to urge my good friend to stay in England
at his own peril. Happy they who can live
where they please, and whose fortune puts
it in their power to purchase any climate,
and to combine the comforts and luxuries
of all countries!”
    Nothing more was said upon the sub-
ject: Mrs. Beaumont turned the conver-
sation to the different luxuries of the West
and East Indies. Mr. Palmer, fatigued by
his journey, retired early to rest, little dream-
ing that his kind hostess waked, whilst he
slept, for the purpose of preparing a physi-
cian to give a proper opinion upon his case.
Mrs. Beaumont left a note to her favourite
Dr. Wheeler, to be sent very early in the
morning. As if by accident, the doctor dropped
in at breakfast time, and Mrs. Beaumont
declared that it was the luckiest chance imag-
inable, that he should happen to call just
when she was wishing to see him. When the
question in debate was stated to him, he,
with becoming gravity of countenance and
suavity of manner, entered into a discus-
sion upon the effect of hot and cold climates
upon the solids and fluids, and nervous sys-
tem in general; then upon English constitu-
tions in particular; and, lastly, upon idiosyncrasies .
    This last word cost Mr. Palmer half his
breakfast: on hearing it he turned down his
cup with a profound sigh, and pushed his
plate from him; indications which did not
escape the physician’s demure eye. Gain-
ing confidence from the weakness of the pa-
tient, Dr. Wheeler now boldly pronounced,
that, in his opinion, any gentleman who, af-
ter having habituated himself long to a hot
climate, as Jamaica, for instance, should
come late in life to reside in a colder cli-
mate, as England, for example, must run
very great hazard indeed–nay, he could al-
most venture to predict, would fall a victim
to the sudden tension of the lax fibres.
    Though a man of sound good sense in
most things, Mr. Palmer’s weakness was,
on medical subjects, as great as his igno-
rance; his superstitious faith in physicians
was as implicit as either Dr. Wheeler or
Mrs. Beaumont could desire.
     ”Then,” said Mr. Palmer, with a sigh
still deeper than the first–for the first was
for himself, and the second for his country–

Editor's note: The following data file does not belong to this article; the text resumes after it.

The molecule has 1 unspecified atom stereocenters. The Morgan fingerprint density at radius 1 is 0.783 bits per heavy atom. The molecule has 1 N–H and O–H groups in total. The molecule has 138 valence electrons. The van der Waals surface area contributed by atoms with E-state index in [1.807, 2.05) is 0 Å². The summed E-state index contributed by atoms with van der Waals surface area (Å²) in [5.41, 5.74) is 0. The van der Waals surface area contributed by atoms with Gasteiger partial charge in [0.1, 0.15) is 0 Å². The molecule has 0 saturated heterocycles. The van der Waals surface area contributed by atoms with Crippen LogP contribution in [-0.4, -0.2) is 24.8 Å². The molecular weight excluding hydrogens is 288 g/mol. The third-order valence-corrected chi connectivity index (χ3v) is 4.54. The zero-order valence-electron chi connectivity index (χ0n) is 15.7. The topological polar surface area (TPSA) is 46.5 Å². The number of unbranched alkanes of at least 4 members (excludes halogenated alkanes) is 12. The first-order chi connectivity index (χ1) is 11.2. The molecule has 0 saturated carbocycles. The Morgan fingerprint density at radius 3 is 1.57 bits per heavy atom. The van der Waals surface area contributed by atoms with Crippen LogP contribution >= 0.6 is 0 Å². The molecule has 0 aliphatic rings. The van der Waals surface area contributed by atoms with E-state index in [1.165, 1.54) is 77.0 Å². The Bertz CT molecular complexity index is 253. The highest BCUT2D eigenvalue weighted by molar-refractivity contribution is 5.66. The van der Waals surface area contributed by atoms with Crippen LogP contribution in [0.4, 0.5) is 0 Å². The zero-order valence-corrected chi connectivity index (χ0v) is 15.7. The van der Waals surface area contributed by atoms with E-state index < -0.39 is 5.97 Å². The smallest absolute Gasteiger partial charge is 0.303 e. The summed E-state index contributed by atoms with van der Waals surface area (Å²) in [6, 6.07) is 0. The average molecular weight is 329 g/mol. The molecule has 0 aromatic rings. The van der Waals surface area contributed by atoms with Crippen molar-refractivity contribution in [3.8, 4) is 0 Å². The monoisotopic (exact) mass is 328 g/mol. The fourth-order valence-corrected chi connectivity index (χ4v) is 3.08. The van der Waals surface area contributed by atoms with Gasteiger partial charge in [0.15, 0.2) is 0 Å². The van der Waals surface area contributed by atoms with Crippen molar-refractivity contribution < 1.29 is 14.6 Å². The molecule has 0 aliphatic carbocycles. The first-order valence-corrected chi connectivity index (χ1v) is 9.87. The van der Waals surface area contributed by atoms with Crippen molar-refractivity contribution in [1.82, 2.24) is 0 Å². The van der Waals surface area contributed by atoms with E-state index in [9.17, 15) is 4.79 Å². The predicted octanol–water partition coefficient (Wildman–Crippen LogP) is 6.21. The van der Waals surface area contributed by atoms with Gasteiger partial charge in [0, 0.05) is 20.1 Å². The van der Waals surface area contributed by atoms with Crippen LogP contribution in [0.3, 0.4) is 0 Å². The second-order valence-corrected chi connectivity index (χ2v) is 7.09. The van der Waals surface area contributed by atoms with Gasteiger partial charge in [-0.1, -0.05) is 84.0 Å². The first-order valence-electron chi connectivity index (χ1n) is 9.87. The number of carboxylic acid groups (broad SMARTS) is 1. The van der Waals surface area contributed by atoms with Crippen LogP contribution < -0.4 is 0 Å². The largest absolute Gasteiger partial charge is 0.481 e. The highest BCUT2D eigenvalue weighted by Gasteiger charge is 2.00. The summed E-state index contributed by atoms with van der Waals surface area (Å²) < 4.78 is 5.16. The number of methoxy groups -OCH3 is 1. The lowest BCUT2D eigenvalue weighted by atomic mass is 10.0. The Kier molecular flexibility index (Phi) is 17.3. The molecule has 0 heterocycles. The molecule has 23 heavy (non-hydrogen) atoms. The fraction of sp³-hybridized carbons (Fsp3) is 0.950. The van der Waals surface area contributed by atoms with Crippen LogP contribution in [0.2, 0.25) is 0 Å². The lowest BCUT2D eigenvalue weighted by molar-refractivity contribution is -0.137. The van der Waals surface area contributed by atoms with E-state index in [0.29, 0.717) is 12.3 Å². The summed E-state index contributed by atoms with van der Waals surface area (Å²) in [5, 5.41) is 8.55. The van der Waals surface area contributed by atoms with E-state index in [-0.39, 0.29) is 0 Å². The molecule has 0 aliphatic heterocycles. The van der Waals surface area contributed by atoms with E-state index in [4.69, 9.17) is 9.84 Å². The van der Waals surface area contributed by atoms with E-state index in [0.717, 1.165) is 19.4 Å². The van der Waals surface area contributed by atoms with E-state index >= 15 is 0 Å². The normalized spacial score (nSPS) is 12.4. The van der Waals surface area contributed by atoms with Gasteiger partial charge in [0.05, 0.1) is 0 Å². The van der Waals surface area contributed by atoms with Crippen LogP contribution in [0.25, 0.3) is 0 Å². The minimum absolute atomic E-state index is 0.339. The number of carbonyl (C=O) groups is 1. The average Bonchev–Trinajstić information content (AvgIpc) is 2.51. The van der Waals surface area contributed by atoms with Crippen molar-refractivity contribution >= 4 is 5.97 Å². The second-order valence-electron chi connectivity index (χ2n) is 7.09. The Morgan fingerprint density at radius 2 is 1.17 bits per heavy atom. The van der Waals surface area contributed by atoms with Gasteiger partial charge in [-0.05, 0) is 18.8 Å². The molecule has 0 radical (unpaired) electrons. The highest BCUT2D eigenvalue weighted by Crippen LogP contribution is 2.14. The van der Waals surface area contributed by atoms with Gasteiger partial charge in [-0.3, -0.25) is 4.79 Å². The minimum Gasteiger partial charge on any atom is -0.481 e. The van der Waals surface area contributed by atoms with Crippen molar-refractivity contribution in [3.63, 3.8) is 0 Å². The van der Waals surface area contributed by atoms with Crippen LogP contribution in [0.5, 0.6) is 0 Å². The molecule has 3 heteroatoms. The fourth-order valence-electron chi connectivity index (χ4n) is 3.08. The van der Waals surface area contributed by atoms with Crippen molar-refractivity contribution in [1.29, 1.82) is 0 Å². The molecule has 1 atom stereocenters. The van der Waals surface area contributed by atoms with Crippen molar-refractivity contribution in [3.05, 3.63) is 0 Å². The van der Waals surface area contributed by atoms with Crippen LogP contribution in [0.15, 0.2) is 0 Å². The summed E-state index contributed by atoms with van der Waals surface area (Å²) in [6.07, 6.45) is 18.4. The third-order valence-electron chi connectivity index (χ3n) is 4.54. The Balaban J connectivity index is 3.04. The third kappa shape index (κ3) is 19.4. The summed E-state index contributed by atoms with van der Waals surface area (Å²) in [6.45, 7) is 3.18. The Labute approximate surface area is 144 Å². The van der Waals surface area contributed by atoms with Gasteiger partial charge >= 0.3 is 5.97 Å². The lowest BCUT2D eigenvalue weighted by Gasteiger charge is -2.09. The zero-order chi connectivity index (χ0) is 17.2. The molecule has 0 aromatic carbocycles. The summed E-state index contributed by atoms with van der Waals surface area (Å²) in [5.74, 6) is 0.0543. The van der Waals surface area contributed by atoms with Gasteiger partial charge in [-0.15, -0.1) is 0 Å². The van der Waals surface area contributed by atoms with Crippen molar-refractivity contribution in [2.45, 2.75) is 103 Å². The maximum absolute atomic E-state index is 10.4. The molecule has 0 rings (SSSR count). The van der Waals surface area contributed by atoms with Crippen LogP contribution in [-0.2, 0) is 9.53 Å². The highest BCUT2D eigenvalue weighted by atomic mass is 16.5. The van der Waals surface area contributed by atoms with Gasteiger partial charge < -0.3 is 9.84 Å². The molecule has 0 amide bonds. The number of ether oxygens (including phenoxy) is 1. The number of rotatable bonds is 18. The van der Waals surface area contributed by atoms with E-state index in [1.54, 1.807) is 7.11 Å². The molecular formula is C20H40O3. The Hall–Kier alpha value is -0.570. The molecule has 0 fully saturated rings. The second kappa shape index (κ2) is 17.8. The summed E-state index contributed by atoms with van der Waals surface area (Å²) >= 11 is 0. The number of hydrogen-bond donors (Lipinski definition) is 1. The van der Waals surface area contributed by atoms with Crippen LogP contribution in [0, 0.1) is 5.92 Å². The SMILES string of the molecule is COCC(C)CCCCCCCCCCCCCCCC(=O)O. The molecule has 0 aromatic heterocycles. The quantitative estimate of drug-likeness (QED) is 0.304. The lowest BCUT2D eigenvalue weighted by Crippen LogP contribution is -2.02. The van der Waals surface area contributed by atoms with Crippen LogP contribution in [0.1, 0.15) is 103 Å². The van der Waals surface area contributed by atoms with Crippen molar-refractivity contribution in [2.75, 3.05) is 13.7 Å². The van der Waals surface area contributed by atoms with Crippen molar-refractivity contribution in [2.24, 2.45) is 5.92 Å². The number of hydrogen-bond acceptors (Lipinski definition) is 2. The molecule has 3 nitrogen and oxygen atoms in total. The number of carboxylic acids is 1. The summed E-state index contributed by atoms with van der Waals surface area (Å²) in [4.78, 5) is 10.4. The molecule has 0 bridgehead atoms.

”then England, Old England! farewell for
ever! All my judges pronounce sentence of
transportation upon me!”
     Mr. Beaumont and Amelia, in eager
and persuasive tones of remonstrance and
expostulation, at once addressed the doc-
tor, to obtain a mitigation or suspension
of his sentence. Dr. Wheeler, albeit un-
used to the imperative mood, reiterated his
 dictum . Though little accustomed to hold
his opinion against the arguments or the
wishes of the rich and fair, he, upon this oc-
casion, stood his ground against Miss and
Mr. Beaumont wonderfully well for nearly
five minutes; till, to his utter perplexity
and dismay, he saw Mrs. Beaumont appear
amongst his assailants.
   ”Well, I said I would submit, and not
say a word, if Dr. Wheeler was against
me,” she began; ”but I cannot sit by silent:
I must protest against this cruel, cruel de-
cree, so contrary too to what I hoped and
expected would be Dr. Wheeler’s opinion.”
    Poor Dr. Wheeler twinkled and seemed
as if he would have rubbed his eyes, not
sure whether he was awake or in a dream.
In his perplexity, he apprehended that he
had misunderstood Mrs. Beaumont’s note,
and he now prepared to make his way round
again through the solids and the fluids, and
the whole nervous system, till, by favour of
 idiosyncrasy , he hoped to get out of his
difficulty, and to allow Mr. Palmer to re-
main on British ground. Mrs. Beaumont’s
face, in spite of her powers of simulation,
lengthened and lengthened, and darkened
and darkened, as he proceeded in his re-
cantation; but, when the exception to the
general axiom was fairly made out, and a
clear permit to remain in England granted,
by such high medical authority, she forced a
smile, and joined loudly in the general con-
gratulations. Whilst her son was triumph-
ing and shaking hands with Mr. Palmer,
she slipped down stairs after Dr. Wheeler.
   ”Ah, doctor! What have you done! Ru-
ined me! ruined me! Didn’t you read my
note? Didn’t you understand it?–I thought
a word to the wise was enough.”
   ”Why!–then it was as I understood it
at first? So I thought; but then I fancied
I must be mistaken afterwards; for when
I expected support, my dear madam, you
opposed my opinion in favour of Jamaica
more warmly than any one, and what was
I to think?”
    ”To think! Oh, my dear doctor, you
might have guessed that was only a sham